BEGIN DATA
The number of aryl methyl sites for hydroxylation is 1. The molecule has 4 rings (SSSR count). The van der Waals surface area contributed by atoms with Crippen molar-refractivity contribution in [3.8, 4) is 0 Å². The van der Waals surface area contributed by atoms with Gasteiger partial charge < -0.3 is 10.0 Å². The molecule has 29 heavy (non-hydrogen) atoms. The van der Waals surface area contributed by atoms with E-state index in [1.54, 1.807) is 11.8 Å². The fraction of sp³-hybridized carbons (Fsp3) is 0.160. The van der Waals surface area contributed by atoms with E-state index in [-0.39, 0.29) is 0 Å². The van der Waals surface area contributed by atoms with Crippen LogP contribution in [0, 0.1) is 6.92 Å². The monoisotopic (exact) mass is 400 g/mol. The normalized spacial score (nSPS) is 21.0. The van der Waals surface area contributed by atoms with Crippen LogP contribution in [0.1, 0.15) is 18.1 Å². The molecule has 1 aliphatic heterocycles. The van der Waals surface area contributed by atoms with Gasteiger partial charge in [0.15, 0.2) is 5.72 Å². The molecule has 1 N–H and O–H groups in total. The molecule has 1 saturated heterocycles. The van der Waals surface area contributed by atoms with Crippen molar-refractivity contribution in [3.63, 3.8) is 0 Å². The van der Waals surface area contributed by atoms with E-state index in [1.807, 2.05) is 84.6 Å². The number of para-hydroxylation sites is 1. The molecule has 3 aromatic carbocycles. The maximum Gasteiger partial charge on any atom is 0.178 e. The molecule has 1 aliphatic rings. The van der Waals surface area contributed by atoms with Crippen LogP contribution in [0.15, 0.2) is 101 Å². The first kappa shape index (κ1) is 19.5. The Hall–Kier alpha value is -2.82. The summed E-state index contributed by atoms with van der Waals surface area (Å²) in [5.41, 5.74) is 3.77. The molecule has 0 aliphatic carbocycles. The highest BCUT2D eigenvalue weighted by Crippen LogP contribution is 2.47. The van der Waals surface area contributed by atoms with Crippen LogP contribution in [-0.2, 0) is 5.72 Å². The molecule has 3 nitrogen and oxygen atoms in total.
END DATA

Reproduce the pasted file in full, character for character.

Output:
The number of aryl methyl sites for hydroxylation is 1. The molecule has 4 rings (SSSR count). The van der Waals surface area contributed by atoms with Crippen molar-refractivity contribution in [3.8, 4) is 0 Å². The van der Waals surface area contributed by atoms with Gasteiger partial charge < -0.3 is 10.0 Å². The molecule has 29 heavy (non-hydrogen) atoms. The van der Waals surface area contributed by atoms with E-state index in [1.54, 1.807) is 11.8 Å². The fraction of sp³-hybridized carbons (Fsp3) is 0.160. The van der Waals surface area contributed by atoms with E-state index in [-0.39, 0.29) is 0 Å². The van der Waals surface area contributed by atoms with Crippen LogP contribution in [0, 0.1) is 6.92 Å². The monoisotopic (exact) mass is 400 g/mol. The normalized spacial score (nSPS) is 21.0. The van der Waals surface area contributed by atoms with Crippen LogP contribution in [0.1, 0.15) is 18.1 Å². The molecule has 1 aliphatic heterocycles. The van der Waals surface area contributed by atoms with Gasteiger partial charge in [0.15, 0.2) is 5.72 Å². The molecule has 1 N–H and O–H groups in total. The molecule has 1 saturated heterocycles. The van der Waals surface area contributed by atoms with Crippen molar-refractivity contribution in [3.63, 3.8) is 0 Å². The van der Waals surface area contributed by atoms with E-state index in [1.807, 2.05) is 84.6 Å². The number of para-hydroxylation sites is 1. The molecule has 3 aromatic carbocycles. The maximum Gasteiger partial charge on any atom is 0.178 e. The molecule has 1 aliphatic rings. The van der Waals surface area contributed by atoms with Crippen LogP contribution in [0.15, 0.2) is 101 Å². The first kappa shape index (κ1) is 19.5. The Hall–Kier alpha value is -2.82. The summed E-state index contributed by atoms with van der Waals surface area (Å²) in [5.41, 5.74) is 3.77. The molecule has 0 aliphatic carbocycles. The highest BCUT2D eigenvalue weighted by Crippen LogP contribution is 2.47. The van der Waals surface area contributed by atoms with Crippen LogP contribution in [-0.2, 0) is 5.72 Å². The molecule has 3 nitrogen and oxygen atoms in total.